But here’s the thing. The same devices that brands and retailers use to reach young “consumers” also enable these future shoppers to research before they buy. They may be a captured market, but they are a digitally resourceful one.
So How Do Retailers Stay Ahead of the Curve?
Here are five ideas based on our vision of the Shopping Life for Generation Alpha:
- Cater to their influence. Gen Alpha’s brand awareness and influence on household spending is so advanced it distinguishes them even from Gen Z, researchers say. As the social researcher Mark McCrindle, who conceived Generation Alpha’s name, told AdAge: “While Generation Alpha are yet to hit their teens, they have brand influence and purchasing power beyond their years, engaging with brands, toys and products that speak to the future needs of this generation.”
- Remember, they live (and browse) online because for nearly two years they had to. The pandemic had forced members of Gen Alpha into virtual lifestyles, and their familiarity with digital devices may have made it a somewhat seamless transition. However, this means they now tend to shop online first, diminishing a product’s chances of in-aisle influence and impulse wants. Retailers that want to engage Alphas in the store need to invest in experiences that matter to them.
- Treat them, and their minds, WELL. Young consumers are health conscious, and that extends to mental health, which has become a looming issue in their pandemic-constrained childhoods. When enthralling athletes like Simone Biles and Naomi Osaka bravely stated they were stepping down to focus on their mental health, Gen Alpha was given permission to consider their own mental health, and that of others.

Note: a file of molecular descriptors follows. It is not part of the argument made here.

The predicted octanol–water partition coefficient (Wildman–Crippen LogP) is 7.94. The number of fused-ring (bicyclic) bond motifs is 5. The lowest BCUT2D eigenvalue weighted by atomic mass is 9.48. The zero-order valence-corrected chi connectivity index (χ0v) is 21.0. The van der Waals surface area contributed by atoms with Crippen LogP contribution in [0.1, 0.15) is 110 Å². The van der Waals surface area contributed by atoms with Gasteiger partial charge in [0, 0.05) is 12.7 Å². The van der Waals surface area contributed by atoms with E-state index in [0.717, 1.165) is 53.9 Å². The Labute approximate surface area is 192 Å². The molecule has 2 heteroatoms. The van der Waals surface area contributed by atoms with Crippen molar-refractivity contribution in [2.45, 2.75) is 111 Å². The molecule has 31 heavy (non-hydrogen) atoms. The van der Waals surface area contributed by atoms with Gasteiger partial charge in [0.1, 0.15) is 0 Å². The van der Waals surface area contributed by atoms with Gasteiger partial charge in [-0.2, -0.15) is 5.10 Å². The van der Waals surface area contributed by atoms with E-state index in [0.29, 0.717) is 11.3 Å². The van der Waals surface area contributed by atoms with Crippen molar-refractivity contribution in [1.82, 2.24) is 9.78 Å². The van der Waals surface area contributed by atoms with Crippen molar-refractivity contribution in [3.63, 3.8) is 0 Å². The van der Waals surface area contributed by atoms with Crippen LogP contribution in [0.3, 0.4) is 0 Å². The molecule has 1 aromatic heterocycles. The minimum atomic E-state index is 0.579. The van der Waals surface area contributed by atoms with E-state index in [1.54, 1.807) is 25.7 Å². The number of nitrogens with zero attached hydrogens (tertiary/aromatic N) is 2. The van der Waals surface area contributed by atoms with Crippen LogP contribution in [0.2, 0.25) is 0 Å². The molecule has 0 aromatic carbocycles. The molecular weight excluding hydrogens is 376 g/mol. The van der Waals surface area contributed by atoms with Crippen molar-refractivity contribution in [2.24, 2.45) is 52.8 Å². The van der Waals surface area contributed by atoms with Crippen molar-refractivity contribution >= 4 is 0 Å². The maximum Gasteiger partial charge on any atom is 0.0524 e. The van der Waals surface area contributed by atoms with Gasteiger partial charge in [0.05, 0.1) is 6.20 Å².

- They ignore “labels,” including their own. The children of Gen Alpha are on course to becoming the most racially diverse and are more likely to grow up in households that are neutral about race, gender and lifestyles. They for example are more likely to see nonbinary people, and therefore products, as status quo – experts say many members of Gen A do not like to be grouped as girls or boys. Perhaps this is why toy retailer CAMP organizes its stores not by gender, but by interest.
- Gen Alpha has big opinions. They see the same news as their Millennial parents and are highly opinionated (thanks to their social media exposure). As a result, Gen Alphas expect products to be customized to their preferences, and they tend to reject traditional forms of marketing, preferring instead direct messaging and social shopping.
Candace Campbell isn’t the only one of us at WSL who’s witnessed how the classroom can change a child’s consumer behavior. WSL President Candace Corlett’s 10-year-old niece chose to become vegetarian two years ago after a class lesson about the meat-processing industry. Now her parents shop differently.
Retailers and brands, learn what matters to these kids.
WSL Strategic Retail is always researching for new ways for retailers and brand to remain relevant to shoppers of all ages today and tomorrow. If you’d like us to customize our research to your needs, you can reach us here. To access our latest How America Shops report “Shoppers Reveal Many Paths to Purchase,” click here.